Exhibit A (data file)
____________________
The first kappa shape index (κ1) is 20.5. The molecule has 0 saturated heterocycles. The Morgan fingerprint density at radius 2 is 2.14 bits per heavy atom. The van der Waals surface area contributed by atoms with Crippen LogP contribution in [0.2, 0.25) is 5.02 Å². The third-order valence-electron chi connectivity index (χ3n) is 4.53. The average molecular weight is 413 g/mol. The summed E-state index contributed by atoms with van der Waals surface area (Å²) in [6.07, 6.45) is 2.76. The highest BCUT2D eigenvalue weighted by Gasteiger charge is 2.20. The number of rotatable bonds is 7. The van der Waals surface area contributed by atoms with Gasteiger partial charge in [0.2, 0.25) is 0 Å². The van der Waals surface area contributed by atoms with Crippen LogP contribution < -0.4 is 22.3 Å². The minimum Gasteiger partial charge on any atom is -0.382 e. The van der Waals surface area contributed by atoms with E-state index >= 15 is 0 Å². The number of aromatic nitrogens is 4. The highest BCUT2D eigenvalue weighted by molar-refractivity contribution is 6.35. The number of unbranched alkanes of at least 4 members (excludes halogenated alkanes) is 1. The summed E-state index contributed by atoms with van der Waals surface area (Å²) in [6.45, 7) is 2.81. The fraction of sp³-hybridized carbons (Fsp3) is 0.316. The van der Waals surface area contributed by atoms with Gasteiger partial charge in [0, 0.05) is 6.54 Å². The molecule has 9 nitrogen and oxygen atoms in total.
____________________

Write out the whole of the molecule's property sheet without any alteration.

The first kappa shape index (κ1) is 20.5. The molecule has 0 saturated heterocycles. The Morgan fingerprint density at radius 2 is 2.14 bits per heavy atom. The van der Waals surface area contributed by atoms with Crippen LogP contribution in [0.2, 0.25) is 5.02 Å². The third-order valence-electron chi connectivity index (χ3n) is 4.53. The average molecular weight is 413 g/mol. The summed E-state index contributed by atoms with van der Waals surface area (Å²) in [6.07, 6.45) is 2.76. The highest BCUT2D eigenvalue weighted by Gasteiger charge is 2.20. The number of rotatable bonds is 7. The van der Waals surface area contributed by atoms with Gasteiger partial charge in [0.2, 0.25) is 0 Å². The van der Waals surface area contributed by atoms with Crippen LogP contribution < -0.4 is 22.3 Å². The minimum Gasteiger partial charge on any atom is -0.382 e. The van der Waals surface area contributed by atoms with E-state index >= 15 is 0 Å². The number of aromatic nitrogens is 4. The highest BCUT2D eigenvalue weighted by molar-refractivity contribution is 6.35. The number of unbranched alkanes of at least 4 members (excludes halogenated alkanes) is 1. The summed E-state index contributed by atoms with van der Waals surface area (Å²) in [6.45, 7) is 2.81. The fraction of sp³-hybridized carbons (Fsp3) is 0.316. The van der Waals surface area contributed by atoms with Gasteiger partial charge in [0, 0.05) is 6.54 Å². The molecule has 9 nitrogen and oxygen atoms in total.